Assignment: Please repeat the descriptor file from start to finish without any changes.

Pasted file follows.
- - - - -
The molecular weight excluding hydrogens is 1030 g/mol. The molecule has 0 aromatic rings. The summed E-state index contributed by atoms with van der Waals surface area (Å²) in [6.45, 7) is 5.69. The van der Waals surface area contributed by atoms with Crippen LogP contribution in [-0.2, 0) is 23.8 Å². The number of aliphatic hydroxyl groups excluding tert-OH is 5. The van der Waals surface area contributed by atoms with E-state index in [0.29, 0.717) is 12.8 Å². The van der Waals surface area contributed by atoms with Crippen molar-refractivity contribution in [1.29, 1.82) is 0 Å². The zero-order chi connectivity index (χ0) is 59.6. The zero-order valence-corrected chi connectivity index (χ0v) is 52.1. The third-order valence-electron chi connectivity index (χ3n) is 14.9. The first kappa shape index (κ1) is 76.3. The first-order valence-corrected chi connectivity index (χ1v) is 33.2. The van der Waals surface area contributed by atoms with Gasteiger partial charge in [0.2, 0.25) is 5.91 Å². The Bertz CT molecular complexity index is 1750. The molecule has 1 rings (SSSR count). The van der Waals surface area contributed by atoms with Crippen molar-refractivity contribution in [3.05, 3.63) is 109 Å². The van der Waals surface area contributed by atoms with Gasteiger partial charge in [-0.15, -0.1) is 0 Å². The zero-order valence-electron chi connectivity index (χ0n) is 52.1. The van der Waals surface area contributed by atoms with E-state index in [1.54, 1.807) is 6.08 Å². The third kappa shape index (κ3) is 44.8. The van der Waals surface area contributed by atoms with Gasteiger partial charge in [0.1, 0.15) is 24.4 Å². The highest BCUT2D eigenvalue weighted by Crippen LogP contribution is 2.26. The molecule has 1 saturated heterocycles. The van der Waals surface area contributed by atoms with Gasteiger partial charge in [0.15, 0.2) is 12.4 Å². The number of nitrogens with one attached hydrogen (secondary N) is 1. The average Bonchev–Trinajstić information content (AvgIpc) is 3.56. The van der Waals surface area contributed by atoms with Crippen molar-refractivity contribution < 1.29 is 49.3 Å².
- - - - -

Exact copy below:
The molecular weight excluding hydrogens is 1030 g/mol. The molecule has 0 aromatic rings. The summed E-state index contributed by atoms with van der Waals surface area (Å²) in [6.45, 7) is 5.69. The van der Waals surface area contributed by atoms with Crippen LogP contribution in [-0.2, 0) is 23.8 Å². The number of aliphatic hydroxyl groups excluding tert-OH is 5. The van der Waals surface area contributed by atoms with E-state index in [0.29, 0.717) is 12.8 Å². The van der Waals surface area contributed by atoms with Crippen molar-refractivity contribution in [1.29, 1.82) is 0 Å². The zero-order chi connectivity index (χ0) is 59.6. The zero-order valence-corrected chi connectivity index (χ0v) is 52.1. The third-order valence-electron chi connectivity index (χ3n) is 14.9. The first kappa shape index (κ1) is 76.3. The first-order valence-corrected chi connectivity index (χ1v) is 33.2. The van der Waals surface area contributed by atoms with Gasteiger partial charge in [0.2, 0.25) is 5.91 Å². The Bertz CT molecular complexity index is 1750. The molecule has 1 rings (SSSR count). The van der Waals surface area contributed by atoms with Crippen molar-refractivity contribution in [3.05, 3.63) is 109 Å². The van der Waals surface area contributed by atoms with Gasteiger partial charge in [-0.15, -0.1) is 0 Å². The zero-order valence-electron chi connectivity index (χ0n) is 52.1. The van der Waals surface area contributed by atoms with E-state index in [1.54, 1.807) is 6.08 Å². The third kappa shape index (κ3) is 44.8. The van der Waals surface area contributed by atoms with Gasteiger partial charge in [0.1, 0.15) is 24.4 Å². The highest BCUT2D eigenvalue weighted by Crippen LogP contribution is 2.26. The molecule has 1 saturated heterocycles. The van der Waals surface area contributed by atoms with Gasteiger partial charge in [0.15, 0.2) is 12.4 Å². The number of nitrogens with one attached hydrogen (secondary N) is 1. The average Bonchev–Trinajstić information content (AvgIpc) is 3.56. The van der Waals surface area contributed by atoms with Crippen molar-refractivity contribution < 1.29 is 49.3 Å².